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4 Components of the Product Marketing Loop

Guest Blogger on Tue, Mar 31, 2020

AnandPatelThe following article was written by Anand Patel. Anand Patel has played the role of both a product marketer and product manager in the fintech and software space, and currently is a Sr. Product Marketer at TeamSnap, a sports management platform. His involvement with payment technology, at TeamSnap and Paysafe, has shifted his view from positioning for sales to positioning for usage. He believes that more product marketers need to consider product adoption as a key metric for their role.

The definition of product marketing is often debated. Each company and person may have a different definition, but there are typically four core components involved in successful product marketing: understanding the market and customer, taking a product to market, enabling internal teams, and improving product adoption.

PMM loop


These four components make for a product marketing loop in which you are continuously learning and iterating—similar to the product itself. No matter where you are in the loop, there are specific key things for you to focus in on.

Understand the Market and Customer

At the base of everything that a product marketer does is a solid understanding of their customer and the overall market. Decisions without this fundamental insight could lead them and their company on a dangerous, misinformed path.

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The focus here is to nail down who your ideal customers are, why your product matters to them, and why they should pick your solution.

Laying the Foundation

For new products, spend time with your product manager to understand the gaps and problems that customers are facing. This is your opportunity to learn why these problems matter to them. Listen to how they describe the problem, what their current situation is, why it’s on their mind, and how things would change if the problem no longer existed. When you have something to show customers, listen to how they respond and talk about the product, what they get excited about as you walk through a prototype, and how their gears start turning. Finally, as you beta test the product, validate your messaging. Did everything you learned from your prior customer engagements actually resonate? How are beta customers reacting to the product? How have things changed for them since using the new product?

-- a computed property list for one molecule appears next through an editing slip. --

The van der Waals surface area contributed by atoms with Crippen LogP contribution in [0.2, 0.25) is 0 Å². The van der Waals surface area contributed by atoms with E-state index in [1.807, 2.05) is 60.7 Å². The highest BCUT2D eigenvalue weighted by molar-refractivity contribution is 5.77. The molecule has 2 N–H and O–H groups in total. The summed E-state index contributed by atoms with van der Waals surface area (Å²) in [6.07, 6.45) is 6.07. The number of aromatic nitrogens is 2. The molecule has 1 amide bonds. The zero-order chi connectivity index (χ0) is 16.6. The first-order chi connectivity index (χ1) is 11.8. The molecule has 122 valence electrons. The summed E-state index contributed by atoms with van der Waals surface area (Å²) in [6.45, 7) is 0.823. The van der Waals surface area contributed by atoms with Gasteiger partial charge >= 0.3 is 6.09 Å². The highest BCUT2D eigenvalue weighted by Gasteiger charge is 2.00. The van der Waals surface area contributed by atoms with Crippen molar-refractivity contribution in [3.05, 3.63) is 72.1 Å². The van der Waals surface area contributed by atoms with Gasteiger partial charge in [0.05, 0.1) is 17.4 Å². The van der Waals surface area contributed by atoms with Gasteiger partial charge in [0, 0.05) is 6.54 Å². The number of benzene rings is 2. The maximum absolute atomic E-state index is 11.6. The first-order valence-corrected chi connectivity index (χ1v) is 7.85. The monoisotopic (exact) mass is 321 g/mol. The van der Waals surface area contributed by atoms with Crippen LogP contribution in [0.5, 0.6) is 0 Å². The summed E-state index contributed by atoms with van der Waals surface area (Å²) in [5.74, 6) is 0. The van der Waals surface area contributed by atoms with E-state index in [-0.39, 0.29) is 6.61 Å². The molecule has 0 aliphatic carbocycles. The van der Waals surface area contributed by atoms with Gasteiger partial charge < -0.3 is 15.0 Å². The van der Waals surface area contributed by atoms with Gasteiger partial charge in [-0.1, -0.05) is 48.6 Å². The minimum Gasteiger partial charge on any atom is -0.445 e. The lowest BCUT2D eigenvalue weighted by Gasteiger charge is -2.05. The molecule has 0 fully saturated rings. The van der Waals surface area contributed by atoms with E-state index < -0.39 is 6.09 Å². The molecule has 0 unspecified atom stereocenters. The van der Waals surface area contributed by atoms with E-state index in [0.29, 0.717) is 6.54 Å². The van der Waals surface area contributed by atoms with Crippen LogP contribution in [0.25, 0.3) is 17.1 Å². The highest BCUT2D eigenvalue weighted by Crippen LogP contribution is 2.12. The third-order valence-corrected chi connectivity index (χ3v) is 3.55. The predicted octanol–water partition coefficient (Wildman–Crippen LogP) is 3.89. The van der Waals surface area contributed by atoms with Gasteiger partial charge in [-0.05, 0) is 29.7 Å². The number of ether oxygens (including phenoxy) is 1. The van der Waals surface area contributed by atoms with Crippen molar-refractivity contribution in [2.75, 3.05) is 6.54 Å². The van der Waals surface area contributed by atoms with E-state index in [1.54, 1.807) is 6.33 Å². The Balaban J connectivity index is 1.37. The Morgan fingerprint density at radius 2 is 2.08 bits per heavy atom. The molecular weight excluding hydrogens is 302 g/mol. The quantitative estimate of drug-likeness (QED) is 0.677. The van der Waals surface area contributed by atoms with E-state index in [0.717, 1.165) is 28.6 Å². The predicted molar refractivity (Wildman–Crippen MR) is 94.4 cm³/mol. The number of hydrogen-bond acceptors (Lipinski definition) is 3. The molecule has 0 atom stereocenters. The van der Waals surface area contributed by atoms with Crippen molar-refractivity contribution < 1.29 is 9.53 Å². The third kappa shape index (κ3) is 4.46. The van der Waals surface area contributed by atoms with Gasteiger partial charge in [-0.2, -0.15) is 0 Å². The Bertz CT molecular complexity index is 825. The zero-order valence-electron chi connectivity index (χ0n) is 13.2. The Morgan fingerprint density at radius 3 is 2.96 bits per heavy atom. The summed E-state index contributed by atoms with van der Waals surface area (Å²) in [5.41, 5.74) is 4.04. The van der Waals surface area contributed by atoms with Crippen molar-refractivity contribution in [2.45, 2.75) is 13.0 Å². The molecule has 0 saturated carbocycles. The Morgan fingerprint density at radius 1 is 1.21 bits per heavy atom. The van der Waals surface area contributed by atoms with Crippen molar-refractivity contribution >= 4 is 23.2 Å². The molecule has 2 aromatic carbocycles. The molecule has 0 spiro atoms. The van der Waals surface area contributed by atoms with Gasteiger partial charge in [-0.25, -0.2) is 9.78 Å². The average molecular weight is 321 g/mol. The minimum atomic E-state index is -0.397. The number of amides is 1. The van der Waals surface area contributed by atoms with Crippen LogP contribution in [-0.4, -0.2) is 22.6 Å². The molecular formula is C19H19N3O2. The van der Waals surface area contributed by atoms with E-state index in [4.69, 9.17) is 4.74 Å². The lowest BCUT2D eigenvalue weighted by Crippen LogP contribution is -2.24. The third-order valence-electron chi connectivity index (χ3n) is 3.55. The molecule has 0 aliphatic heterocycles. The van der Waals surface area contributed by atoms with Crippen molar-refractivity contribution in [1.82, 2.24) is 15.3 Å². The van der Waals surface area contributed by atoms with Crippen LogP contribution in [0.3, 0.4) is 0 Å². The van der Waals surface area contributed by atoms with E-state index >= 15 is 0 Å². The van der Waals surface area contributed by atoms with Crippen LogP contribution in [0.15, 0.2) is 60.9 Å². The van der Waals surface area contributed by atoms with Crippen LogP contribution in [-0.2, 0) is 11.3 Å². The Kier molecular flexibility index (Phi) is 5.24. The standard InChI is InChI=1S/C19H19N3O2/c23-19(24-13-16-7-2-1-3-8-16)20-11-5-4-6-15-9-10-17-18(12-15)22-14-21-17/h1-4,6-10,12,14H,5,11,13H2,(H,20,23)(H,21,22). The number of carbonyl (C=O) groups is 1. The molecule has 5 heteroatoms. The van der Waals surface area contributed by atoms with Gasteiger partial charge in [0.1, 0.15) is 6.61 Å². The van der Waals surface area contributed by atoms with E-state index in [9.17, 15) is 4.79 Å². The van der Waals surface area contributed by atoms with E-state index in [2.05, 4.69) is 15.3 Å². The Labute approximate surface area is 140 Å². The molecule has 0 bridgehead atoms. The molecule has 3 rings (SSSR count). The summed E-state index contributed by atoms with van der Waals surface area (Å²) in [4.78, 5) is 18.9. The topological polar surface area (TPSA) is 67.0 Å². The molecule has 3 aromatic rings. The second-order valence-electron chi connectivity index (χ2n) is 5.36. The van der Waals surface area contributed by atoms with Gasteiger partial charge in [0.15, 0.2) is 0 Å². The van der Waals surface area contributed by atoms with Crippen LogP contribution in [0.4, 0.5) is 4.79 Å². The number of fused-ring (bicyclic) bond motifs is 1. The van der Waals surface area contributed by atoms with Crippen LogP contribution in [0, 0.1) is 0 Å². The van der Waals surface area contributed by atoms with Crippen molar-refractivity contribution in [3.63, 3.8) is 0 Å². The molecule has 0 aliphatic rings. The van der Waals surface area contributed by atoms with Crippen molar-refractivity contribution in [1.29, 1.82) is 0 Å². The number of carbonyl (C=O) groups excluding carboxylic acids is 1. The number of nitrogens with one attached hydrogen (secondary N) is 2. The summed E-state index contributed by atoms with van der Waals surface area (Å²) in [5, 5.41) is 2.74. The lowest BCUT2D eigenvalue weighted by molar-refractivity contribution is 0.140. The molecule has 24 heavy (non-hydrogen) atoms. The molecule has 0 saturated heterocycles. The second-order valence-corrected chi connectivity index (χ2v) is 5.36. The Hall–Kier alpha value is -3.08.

For existing products that are already in the market, things are not much different. Engage with customers and learn. Sit in on sales and onboarding calls to listen to the questions and topics that come up (you can also record calls for on-demand listening). Set up customer interviews to learn how your customer is using the product or to build out case studies and testimonials. Use this time to listen for benefits you may not have thought about previously. Listen for patterns.

There are so many ways to learn about your customers, from actually having conversations with them to running surveys or just sifting through data and comments online. Find ways to learn a little bit more about your customers each day, as this is a pivotal building block to success in any product marketing role. 

Differentiating Your Why

More than likely, you are not the only company offering a solution to your customer’s problem. So, although you have defined who your ideal customer is and why what you offer matters to them, you still need to clearly articulate why they should go with you to help solve their problem. 

This is where market and competitor analysis comes in. In order to separate your product from the handful of others that your customers may be evaluating, you need to understand what those other options are. Use your Sales team to collect knowledge on who, or what, prospects are transitioning from, as well as who else they are considering. Spend some time reviewing competitor websites and assets to see how they talk about their product, what features they highlight, how they price their product, and the type of customer they’re targeting. Read reviews to see what customers think about your competitors, both positive and negative. 

Take this information, along with your understanding of why customers care about the problem you’re solving, and use it to position and differentiate yourself against your competitors. This does not necessarily have to be a product or feature differentiation, which is harder to come by in the world of software. It could be your level of support, your thought leadership around a certain topic, or even specialization in segments that your competitors do not serve as well.